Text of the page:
News Feature | April 14, 2015

Already Serving Recycled Wastewater, Wichita Falls Makes More Drought Plans

Sara Jerome

By Sara Jerome,

As the drought lingers in Texas and across the West, Wichita Falls has been one of the most proactive communities in the country, becoming the only U.S. city to serve recycled wastewater to homes.

"Wichita Falls, which relies on reservoirs, remains under a Stage 5 drought catastrophe. Outdoor watering is banned. The city of more than 100,000 last year began reusing treated wastewater in a state-approved recycling process to bolster drinking supplies," KERA News reported.

Wichita Falls continues to think long-term, making additional plans to secure its water supply. The latest move: Officials are eyeing the Wichita River, which has traditionally been used for irrigation only.

"Public Works Director Russell Schreiber said the rights allow for 16,660 acre-feet per year (about 15 million gallons of water per day) to be drawn from the river. Due to drought conditions, he said the figure is more likely to be about 2 million gallons per day of available water," the Times Record News reported.

"Schreiber said the river water would definitely be thoroughly treated and tested before being allowed for use by the public," the report continued. “We might have some difficulty treating that water. But at least it would be water, and it would be wet,” he said.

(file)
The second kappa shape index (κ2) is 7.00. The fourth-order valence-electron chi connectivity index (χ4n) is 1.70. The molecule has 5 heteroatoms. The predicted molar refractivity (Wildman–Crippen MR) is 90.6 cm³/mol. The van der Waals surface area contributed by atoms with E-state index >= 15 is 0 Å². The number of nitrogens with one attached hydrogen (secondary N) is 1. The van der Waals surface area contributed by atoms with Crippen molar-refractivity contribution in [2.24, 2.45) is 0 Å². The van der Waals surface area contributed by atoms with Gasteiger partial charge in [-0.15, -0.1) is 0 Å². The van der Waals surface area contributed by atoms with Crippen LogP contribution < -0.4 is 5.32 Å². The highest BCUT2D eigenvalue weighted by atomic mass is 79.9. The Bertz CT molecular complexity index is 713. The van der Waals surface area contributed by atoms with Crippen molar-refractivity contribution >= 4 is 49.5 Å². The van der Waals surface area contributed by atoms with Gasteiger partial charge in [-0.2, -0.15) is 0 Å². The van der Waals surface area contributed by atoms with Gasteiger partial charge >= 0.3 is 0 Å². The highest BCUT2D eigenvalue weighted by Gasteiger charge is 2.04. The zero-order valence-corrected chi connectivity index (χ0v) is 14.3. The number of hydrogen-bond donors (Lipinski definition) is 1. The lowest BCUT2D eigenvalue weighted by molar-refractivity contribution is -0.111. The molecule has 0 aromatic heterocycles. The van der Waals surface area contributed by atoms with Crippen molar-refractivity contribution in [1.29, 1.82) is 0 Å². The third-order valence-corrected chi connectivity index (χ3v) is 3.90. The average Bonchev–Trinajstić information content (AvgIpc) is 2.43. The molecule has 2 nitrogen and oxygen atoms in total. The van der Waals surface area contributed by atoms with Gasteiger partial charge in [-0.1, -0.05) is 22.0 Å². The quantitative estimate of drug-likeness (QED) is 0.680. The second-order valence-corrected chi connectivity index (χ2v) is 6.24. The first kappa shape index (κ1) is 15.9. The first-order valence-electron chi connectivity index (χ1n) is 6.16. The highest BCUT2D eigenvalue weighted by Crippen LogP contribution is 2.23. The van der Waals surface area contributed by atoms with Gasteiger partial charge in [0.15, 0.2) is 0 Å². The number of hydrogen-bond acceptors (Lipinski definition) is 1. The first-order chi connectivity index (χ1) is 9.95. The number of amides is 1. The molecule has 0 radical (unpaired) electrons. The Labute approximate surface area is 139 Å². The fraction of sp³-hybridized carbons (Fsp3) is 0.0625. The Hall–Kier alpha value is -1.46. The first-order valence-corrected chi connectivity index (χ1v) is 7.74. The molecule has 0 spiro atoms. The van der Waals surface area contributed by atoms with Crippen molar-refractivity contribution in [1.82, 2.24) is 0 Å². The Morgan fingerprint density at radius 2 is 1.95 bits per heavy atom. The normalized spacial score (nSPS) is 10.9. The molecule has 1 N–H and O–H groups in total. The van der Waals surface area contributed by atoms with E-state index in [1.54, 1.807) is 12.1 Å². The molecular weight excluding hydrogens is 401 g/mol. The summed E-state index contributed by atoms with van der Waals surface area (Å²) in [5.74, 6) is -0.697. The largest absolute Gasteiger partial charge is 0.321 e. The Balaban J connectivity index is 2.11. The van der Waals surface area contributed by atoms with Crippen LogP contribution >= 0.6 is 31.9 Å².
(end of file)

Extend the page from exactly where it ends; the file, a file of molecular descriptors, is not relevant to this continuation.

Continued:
Despite its progressive attitude toward water management, Wichita Falls is still feeling the heat. Its three reservoirs are 20, 25, and 28 percent full, according to the state's Water Development Board.

State regulators recently granted Wichita Falls permission to continue using its direct potable reuse system for another year.

"The city received notice that its new UV barrier had met all requirements for renewal. The city has been using the direct potable system, which introduces purified, recycled water into the potable water supply distribution system downstream of a water treatment plant or into the raw water supply immediately upstream of a water supply plant, to help bolster low water supplies due to severe drought in the city. The ultraviolet barrier works as a part of the system," the Associated Press reported.

For more on reusing wastewater, visit Water Online's Water Reuse Solution Center.